Personal Data & Europe
The confirmation of the UK’s withdrawal from the EU at the end of 2020 has implications for businesses who process personal data from the EU and when data is transferred from the UK to Europe or processed in Europe.
Before Brexit, as the UK was part of the EU, it was permissible to freely transfer personal data between the UK and the EU countries. This has now changed and is dependent upon what is known as an adequacy decision for this to continue to apply.
As a result of Brexit, the UK has confirmed that personal data may be sent to or processed / held by processors in Europe from the UK and that an adequacy decision is in place for that purpose. However, this is not the definitive position as yet in respect of data being sent for processing from the EU to the UK. A form of moratorium was introduced by the EU to enable the pre-existing arrangement to remain in
place for a number of months whilst the EU determined whether to grant an adequacy decision in respect of transfers of personal data from the EU to the UK.
On 19th February 2021, the EU announced that a draft adequacy decision in respect of the UK had been made, although this is now to go through a process for approval in the European Community. It will be a surprise if this is not approved by the EU in the near future.
However, the issues remain that even if an adequacy decision is made, it could be affected or removed at any time dependent upon how data protection laws develop in the future. As the EU and UK courts can now make different decisions in respect of data protection laws this could affect the adequacy decision. An example is the fact that the European Court of Justice only recently reached a verdict which affected data transfers from the EU to the USA. The EU Commission itself could potentially also make a different decision at any time.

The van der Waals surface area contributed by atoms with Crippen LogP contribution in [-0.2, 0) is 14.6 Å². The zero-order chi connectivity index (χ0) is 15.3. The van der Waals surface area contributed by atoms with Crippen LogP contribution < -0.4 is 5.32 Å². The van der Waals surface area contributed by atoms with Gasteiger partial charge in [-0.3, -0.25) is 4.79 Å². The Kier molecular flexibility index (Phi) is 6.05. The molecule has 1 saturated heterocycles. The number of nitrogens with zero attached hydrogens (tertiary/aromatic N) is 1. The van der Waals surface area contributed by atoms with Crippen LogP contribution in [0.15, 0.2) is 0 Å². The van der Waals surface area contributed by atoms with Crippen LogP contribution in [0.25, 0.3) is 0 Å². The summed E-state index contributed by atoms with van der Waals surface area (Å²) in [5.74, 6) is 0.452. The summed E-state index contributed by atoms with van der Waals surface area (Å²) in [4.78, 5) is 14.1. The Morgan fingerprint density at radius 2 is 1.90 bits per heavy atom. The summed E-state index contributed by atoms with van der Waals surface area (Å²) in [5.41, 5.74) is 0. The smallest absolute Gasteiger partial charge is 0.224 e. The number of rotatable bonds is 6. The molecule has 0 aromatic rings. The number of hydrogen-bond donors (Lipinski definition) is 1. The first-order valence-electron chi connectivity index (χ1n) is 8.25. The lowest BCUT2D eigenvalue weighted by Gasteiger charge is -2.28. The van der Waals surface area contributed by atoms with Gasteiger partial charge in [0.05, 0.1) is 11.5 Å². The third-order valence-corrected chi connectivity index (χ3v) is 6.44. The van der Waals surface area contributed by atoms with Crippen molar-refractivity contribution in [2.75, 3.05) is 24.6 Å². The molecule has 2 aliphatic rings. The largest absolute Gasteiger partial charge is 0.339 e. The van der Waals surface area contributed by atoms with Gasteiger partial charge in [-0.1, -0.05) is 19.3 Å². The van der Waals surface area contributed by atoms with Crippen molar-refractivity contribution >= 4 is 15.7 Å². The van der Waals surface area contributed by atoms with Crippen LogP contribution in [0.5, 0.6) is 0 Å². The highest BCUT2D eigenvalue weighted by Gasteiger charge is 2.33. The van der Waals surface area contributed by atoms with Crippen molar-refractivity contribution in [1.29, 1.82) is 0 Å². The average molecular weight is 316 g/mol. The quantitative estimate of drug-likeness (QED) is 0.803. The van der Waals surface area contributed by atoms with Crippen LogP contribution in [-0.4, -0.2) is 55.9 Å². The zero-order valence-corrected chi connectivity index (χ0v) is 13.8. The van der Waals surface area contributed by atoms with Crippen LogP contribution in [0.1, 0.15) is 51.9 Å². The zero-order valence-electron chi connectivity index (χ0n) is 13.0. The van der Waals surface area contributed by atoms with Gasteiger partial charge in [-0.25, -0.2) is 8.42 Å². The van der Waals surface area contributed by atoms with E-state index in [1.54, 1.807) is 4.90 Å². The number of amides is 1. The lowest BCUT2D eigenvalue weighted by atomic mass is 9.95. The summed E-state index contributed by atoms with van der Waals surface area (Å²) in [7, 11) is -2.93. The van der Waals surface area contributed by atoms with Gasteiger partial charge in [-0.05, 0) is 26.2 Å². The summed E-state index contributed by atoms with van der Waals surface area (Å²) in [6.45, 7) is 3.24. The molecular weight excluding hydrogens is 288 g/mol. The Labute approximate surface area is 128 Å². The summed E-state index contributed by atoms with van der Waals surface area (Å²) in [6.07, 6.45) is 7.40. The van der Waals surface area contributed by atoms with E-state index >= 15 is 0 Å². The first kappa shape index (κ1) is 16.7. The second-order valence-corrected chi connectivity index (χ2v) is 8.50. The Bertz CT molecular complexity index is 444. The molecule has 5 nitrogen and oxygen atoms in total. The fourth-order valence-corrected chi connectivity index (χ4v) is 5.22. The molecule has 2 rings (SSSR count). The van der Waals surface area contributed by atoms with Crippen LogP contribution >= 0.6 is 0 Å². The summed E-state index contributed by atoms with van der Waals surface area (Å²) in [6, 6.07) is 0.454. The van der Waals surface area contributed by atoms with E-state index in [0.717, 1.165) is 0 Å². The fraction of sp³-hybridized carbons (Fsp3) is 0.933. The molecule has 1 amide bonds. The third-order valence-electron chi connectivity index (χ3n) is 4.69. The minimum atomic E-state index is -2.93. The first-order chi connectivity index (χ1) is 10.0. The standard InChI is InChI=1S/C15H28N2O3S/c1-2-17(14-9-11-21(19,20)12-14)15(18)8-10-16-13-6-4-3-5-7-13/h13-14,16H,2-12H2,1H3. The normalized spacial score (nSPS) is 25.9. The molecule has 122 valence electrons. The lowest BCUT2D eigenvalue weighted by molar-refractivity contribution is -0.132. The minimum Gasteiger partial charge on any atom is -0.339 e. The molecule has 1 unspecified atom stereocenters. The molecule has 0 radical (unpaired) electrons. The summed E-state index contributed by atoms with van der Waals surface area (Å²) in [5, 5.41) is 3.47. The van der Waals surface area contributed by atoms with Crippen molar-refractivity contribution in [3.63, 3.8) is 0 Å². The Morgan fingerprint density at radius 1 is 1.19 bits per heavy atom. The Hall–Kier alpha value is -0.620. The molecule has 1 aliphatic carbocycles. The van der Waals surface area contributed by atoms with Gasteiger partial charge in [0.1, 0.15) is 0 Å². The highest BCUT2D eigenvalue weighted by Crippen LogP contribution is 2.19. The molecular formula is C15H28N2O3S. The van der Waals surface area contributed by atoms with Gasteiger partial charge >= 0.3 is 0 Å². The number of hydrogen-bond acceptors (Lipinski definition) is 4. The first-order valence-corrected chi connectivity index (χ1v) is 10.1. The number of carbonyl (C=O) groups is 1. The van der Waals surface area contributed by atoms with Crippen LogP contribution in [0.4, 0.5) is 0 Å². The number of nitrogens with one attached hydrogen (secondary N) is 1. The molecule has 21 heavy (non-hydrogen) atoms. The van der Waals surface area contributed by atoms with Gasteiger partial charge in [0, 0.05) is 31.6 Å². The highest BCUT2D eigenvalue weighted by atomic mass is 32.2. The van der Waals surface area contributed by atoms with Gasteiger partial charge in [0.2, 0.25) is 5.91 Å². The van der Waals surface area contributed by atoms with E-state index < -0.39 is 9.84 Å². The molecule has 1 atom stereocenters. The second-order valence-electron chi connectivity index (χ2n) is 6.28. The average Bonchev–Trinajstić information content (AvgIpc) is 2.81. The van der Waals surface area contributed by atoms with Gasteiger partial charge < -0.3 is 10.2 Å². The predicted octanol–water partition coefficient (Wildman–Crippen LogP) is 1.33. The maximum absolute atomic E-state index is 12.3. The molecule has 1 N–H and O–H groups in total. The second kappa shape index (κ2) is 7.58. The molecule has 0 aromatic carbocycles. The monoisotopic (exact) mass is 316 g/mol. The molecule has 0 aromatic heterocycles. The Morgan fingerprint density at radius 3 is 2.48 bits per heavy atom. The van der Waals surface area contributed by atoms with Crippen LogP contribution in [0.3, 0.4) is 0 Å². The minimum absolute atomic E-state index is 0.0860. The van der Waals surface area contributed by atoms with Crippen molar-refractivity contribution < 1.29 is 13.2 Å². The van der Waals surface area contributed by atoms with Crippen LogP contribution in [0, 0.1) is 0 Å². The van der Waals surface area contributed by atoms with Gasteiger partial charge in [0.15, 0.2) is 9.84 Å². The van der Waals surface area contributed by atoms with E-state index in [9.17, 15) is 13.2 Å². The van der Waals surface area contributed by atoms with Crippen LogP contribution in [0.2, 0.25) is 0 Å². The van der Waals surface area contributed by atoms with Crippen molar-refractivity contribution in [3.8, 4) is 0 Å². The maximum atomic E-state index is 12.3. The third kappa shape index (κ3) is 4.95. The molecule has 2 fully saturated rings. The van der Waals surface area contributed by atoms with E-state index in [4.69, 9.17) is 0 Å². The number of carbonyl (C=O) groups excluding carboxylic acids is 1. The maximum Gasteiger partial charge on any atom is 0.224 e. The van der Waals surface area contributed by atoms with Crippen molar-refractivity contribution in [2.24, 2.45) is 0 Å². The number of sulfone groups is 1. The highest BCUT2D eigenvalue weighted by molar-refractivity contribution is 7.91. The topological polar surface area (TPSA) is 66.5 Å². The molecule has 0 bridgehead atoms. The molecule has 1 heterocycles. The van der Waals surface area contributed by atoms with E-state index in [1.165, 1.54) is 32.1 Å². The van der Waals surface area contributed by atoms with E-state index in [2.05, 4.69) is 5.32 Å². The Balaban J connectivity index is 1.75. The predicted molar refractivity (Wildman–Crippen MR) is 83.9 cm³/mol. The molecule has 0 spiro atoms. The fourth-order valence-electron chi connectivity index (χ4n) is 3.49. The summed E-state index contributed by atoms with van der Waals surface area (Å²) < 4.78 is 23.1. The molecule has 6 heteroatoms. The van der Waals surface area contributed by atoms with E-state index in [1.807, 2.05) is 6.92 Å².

Similarly, the UK may determine at some stage that transfers of data from the UK to the EU are at risk and remove the adequacy decision.
It is therefore important that if your business is obtaining personal data from the EU for processing (whether as a controller or a processor) for whatever purpose, or vice versa, that your business considers whether to continue to rely upon the current moratorium and the anticipated adequacy decision or considers future-proofing now in case this should ever change in the future. Appropriate measures can
be put in place to ensure that whatever happens in the future you can continue to process data from Europe and / or to transfer or store data in the EU.
Chadwick Lawrence’s regulatory department can help and advise your business in respect of any data protection issues including whether to consider putting these additional measures in place. For more information please contact email@example.com or firstname.lastname@example.org
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